Connect with us

General News

Avoid shortcuts with new education system



More by this Author

The publication of a Sessional Paper on education reforms this week is a step in the right direction. However, the Education ministry is placing the cart before the horse. It has announced that the new curriculum — 2-6-3-3 — will commence next week when schools reopen for the first term. Yet there is no legislative approval and guiding policy to support the system.

The Sessional Paper has to be approved by Parliament, which is on recess until February. Even if it resumes, it is not automatic that it will start with that paper or, even if did, approve it. In effect, the commencement of the new curriculum is not anchored in law.

Procedurally, the ministry should have presented the Sessional Paper to Parliament and obtained the approval beforehand. Subsequently, it would develop a policy and regulations to guide implementation. But now, it is acting in reverse.

It is not lost on us either that the ministry is commencing the roll-out without financial allocations to schools. As we have argued before, other than these, there is evidence that the preparations for the roll-out are defective. An independent evaluation report shows that teachers have not been fully trained, schools do not have the resources, while all the textbooks are not available.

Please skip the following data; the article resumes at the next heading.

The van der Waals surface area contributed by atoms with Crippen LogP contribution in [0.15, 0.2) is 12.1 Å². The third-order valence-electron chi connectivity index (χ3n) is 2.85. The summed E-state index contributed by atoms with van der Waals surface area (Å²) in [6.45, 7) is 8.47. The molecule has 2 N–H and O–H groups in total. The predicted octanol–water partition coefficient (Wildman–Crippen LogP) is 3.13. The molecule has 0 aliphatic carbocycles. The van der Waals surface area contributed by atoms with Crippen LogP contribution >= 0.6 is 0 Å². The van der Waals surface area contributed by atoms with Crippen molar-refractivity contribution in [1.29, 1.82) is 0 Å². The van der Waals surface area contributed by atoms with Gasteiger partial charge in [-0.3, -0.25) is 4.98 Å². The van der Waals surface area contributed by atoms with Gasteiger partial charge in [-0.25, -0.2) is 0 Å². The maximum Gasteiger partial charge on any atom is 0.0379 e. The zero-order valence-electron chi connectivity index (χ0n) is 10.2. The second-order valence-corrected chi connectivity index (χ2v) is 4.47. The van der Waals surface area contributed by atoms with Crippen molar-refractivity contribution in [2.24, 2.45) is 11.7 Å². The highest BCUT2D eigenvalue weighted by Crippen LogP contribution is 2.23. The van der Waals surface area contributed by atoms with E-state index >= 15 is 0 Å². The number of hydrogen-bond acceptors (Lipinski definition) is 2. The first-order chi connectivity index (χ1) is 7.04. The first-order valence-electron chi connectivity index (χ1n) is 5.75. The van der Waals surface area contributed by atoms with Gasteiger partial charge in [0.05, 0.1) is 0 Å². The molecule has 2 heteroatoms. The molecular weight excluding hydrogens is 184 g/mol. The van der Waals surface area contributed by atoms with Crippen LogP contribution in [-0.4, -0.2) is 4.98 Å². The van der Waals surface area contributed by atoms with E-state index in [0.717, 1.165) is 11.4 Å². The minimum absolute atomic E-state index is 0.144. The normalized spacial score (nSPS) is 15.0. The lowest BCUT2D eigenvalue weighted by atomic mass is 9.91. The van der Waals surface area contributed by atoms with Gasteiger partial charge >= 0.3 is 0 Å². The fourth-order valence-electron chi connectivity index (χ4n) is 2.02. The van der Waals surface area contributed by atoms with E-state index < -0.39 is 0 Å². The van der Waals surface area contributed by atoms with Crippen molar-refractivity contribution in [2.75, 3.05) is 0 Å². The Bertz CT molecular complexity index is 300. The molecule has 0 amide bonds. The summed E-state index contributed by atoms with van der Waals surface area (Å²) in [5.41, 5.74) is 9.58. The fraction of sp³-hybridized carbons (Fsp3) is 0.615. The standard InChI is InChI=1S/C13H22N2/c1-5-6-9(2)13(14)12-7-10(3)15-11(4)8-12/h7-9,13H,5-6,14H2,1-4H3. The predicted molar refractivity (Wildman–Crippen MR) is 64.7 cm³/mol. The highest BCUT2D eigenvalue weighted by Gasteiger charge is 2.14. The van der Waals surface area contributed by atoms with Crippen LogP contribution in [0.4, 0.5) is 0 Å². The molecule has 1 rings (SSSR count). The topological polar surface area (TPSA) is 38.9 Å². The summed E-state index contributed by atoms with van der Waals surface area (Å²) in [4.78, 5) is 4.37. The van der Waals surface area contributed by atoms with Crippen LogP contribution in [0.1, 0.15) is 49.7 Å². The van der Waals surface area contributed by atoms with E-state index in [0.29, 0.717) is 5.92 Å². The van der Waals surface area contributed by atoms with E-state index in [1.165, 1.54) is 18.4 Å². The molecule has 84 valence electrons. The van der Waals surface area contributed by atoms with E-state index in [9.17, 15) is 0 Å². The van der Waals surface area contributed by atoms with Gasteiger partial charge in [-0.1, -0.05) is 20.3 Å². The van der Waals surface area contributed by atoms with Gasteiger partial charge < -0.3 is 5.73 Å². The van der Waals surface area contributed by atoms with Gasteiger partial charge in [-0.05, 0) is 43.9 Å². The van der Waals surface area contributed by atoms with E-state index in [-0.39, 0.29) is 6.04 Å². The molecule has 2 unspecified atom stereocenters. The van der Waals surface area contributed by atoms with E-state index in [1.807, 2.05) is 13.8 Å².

All agree that the new system is timely and ought to be implemented to replace 8-4-4. But this is a journey that requires proper preparations.

While the piloting started two years ago in earnest, the momentum was lost this year. It is for this reason that the stakeholders agreed with Education Cabinet Secretary Amina Mohamed that, other indiscretions notwithstanding, the system could be executed in 2020. In the interim, the ministry would intensify piloting next year to get ready for full implementation.

During the year, the ministry would finalise the Sessional Paper, submit it for debate and approval by Parliament and, importantly, secure financing. Initial estimates project that it will cost Sh365 billion to commence the programme from pre-school to Grade Three.

What is emerging is confusion in the education sector. That is not conducive for the execution of such a long-lasting undertaking. It is troubling that there is constant push-and-pull in a process that should be driven by consensus. Without consistency and unity of purpose, the target is easily missed.

With the publication of the Sessional Paper, whose passage cannot be pre-determined, the ministry is now trying to clean up the mess it has created.

What we are asking is that the ministry should follow the right process in implementing the new curriculum. We must get it right from the start.